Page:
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The scientists were able to estimate each turtle's approximate age by comparing the bomb-testing radiocarbon accumulated in its shell to background rates of bomb-testing radiocarbon deposited in Hawaii's corals.
Levels of carbon-14 increased rapidly in the biosphere from the mid-1950s to about 1970 as a result of Cold War-era nuclear tests but have dropped at predictable rates since then, allowing scientists to determine the age of an organism based on its carbon-14 content.
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Broad-ribbed bony structures likely evolved to provide early turtles with more stability and leverage for fossorial locomotion (burrowing).
As these structures evolved and the turtle's carapace emerged in later forms, the flexibility of the spine was reduced and crawling speed declined.
Van Houtan and his colleagues analyzed hard tissue from the shells of 36 deceased hawksbill sea turtles collected since the 1950s.(Similar structures also appear in , a younger, toothed species dating from about 240 million ago during the Middle Triassic Epoch.) These broad-ribbed structures likely evolved to provide these early forms with more stability and leverage for burrowing., a species dating from about 220 million years ago, during the Late Triassic, is the oldest species to possess a complete plastron, broad dorsal ribs, and a series of neural plates, though it lacked a fully developed carapace.Authorities contend that this species is evidence that the carapace evolved after the plastron.There are three main hypotheses concerning their origins, and existing evidence is such that there is a lack of overwhelming support for any one of them.One hypothesis relies heavily on DNA analysis, whereas the others are based on morphological studies of fossils.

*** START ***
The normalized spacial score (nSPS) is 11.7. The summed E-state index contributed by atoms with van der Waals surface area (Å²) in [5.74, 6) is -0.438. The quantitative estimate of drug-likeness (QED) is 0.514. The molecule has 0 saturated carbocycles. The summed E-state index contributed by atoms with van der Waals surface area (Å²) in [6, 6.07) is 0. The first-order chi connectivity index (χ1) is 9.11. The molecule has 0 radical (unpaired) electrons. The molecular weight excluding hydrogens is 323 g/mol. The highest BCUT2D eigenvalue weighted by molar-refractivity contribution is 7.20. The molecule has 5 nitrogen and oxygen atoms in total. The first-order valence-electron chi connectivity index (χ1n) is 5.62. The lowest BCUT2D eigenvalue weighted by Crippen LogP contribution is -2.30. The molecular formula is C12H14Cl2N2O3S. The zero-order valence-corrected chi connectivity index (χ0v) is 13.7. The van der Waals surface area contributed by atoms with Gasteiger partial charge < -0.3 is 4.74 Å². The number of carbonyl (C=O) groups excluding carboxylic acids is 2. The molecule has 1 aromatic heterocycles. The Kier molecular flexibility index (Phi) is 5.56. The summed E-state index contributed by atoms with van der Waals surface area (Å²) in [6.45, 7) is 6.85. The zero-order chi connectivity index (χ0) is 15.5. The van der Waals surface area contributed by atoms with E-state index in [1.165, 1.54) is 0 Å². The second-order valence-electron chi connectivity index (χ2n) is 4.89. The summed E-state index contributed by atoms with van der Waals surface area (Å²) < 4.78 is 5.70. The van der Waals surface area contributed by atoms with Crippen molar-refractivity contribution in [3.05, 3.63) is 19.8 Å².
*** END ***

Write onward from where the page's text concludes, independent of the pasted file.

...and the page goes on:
Many of the oldest and most primitive forms not only lacked a shell but also lacked a plastron and a carapace.